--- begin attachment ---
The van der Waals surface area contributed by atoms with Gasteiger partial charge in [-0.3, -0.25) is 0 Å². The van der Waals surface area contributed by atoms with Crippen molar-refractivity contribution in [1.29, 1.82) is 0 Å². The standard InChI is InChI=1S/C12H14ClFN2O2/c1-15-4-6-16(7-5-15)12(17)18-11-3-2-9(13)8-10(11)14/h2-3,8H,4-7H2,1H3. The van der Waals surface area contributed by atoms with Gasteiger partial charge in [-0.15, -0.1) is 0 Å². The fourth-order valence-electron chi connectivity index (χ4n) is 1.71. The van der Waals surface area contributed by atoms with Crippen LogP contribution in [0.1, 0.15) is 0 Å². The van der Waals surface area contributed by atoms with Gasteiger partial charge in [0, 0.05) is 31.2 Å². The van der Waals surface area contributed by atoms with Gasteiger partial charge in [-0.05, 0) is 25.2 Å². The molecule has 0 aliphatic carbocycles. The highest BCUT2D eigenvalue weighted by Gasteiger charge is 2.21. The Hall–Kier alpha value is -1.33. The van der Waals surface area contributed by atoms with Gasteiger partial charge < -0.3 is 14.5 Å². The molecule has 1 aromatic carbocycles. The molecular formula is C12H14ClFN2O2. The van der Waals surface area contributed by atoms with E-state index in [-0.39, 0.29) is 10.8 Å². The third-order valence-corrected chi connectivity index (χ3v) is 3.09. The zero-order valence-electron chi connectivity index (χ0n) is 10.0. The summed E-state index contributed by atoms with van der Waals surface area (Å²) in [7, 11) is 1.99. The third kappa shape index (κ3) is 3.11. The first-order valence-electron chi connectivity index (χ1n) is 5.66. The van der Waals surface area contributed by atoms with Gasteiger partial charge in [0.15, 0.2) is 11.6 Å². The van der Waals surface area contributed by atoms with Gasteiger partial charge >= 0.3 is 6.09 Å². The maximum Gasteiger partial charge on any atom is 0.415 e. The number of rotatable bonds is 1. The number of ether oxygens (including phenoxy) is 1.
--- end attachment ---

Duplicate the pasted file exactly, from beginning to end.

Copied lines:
The van der Waals surface area contributed by atoms with Gasteiger partial charge in [-0.3, -0.25) is 0 Å². The van der Waals surface area contributed by atoms with Crippen molar-refractivity contribution in [1.29, 1.82) is 0 Å². The standard InChI is InChI=1S/C12H14ClFN2O2/c1-15-4-6-16(7-5-15)12(17)18-11-3-2-9(13)8-10(11)14/h2-3,8H,4-7H2,1H3. The van der Waals surface area contributed by atoms with Gasteiger partial charge in [-0.15, -0.1) is 0 Å². The fourth-order valence-electron chi connectivity index (χ4n) is 1.71. The van der Waals surface area contributed by atoms with Crippen LogP contribution in [0.1, 0.15) is 0 Å². The van der Waals surface area contributed by atoms with Gasteiger partial charge in [0, 0.05) is 31.2 Å². The van der Waals surface area contributed by atoms with Gasteiger partial charge in [-0.05, 0) is 25.2 Å². The molecule has 0 aliphatic carbocycles. The highest BCUT2D eigenvalue weighted by Gasteiger charge is 2.21. The Hall–Kier alpha value is -1.33. The van der Waals surface area contributed by atoms with Gasteiger partial charge < -0.3 is 14.5 Å². The molecule has 1 aromatic carbocycles. The molecular formula is C12H14ClFN2O2. The van der Waals surface area contributed by atoms with E-state index in [-0.39, 0.29) is 10.8 Å². The third-order valence-corrected chi connectivity index (χ3v) is 3.09. The zero-order valence-electron chi connectivity index (χ0n) is 10.0. The summed E-state index contributed by atoms with van der Waals surface area (Å²) in [7, 11) is 1.99. The third kappa shape index (κ3) is 3.11. The first-order valence-electron chi connectivity index (χ1n) is 5.66. The van der Waals surface area contributed by atoms with Gasteiger partial charge in [0.15, 0.2) is 11.6 Å². The van der Waals surface area contributed by atoms with Gasteiger partial charge >= 0.3 is 6.09 Å². The maximum Gasteiger partial charge on any atom is 0.415 e. The number of rotatable bonds is 1. The number of ether oxygens (including phenoxy) is 1.